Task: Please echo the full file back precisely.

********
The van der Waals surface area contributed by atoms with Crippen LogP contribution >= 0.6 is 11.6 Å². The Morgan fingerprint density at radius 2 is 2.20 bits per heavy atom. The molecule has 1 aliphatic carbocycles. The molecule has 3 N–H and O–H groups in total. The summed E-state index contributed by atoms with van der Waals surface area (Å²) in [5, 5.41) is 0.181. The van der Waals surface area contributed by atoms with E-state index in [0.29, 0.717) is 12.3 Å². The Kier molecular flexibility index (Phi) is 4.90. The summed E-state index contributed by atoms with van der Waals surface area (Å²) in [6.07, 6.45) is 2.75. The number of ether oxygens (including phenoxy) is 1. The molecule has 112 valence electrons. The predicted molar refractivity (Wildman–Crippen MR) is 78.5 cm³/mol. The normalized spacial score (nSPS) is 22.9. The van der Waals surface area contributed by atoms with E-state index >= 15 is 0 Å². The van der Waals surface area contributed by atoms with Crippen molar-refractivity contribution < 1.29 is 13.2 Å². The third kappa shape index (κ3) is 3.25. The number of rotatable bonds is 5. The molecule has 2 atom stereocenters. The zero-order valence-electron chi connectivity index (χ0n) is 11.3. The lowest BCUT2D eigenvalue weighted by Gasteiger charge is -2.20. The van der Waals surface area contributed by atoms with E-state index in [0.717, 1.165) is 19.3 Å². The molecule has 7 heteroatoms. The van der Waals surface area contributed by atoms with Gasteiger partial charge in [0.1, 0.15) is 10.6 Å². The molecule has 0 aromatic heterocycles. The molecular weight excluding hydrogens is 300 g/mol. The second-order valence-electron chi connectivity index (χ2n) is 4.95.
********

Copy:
The van der Waals surface area contributed by atoms with Crippen LogP contribution >= 0.6 is 11.6 Å². The Morgan fingerprint density at radius 2 is 2.20 bits per heavy atom. The molecule has 1 aliphatic carbocycles. The molecule has 3 N–H and O–H groups in total. The summed E-state index contributed by atoms with van der Waals surface area (Å²) in [5, 5.41) is 0.181. The van der Waals surface area contributed by atoms with E-state index in [0.29, 0.717) is 12.3 Å². The Kier molecular flexibility index (Phi) is 4.90. The summed E-state index contributed by atoms with van der Waals surface area (Å²) in [6.07, 6.45) is 2.75. The number of ether oxygens (including phenoxy) is 1. The molecule has 112 valence electrons. The predicted molar refractivity (Wildman–Crippen MR) is 78.5 cm³/mol. The normalized spacial score (nSPS) is 22.9. The van der Waals surface area contributed by atoms with E-state index >= 15 is 0 Å². The van der Waals surface area contributed by atoms with Crippen molar-refractivity contribution < 1.29 is 13.2 Å². The third kappa shape index (κ3) is 3.25. The number of rotatable bonds is 5. The molecule has 2 atom stereocenters. The zero-order valence-electron chi connectivity index (χ0n) is 11.3. The lowest BCUT2D eigenvalue weighted by Gasteiger charge is -2.20. The van der Waals surface area contributed by atoms with E-state index in [0.717, 1.165) is 19.3 Å². The molecule has 7 heteroatoms. The van der Waals surface area contributed by atoms with Gasteiger partial charge in [0.1, 0.15) is 10.6 Å². The molecule has 0 aromatic heterocycles. The molecular weight excluding hydrogens is 300 g/mol. The second-order valence-electron chi connectivity index (χ2n) is 4.95.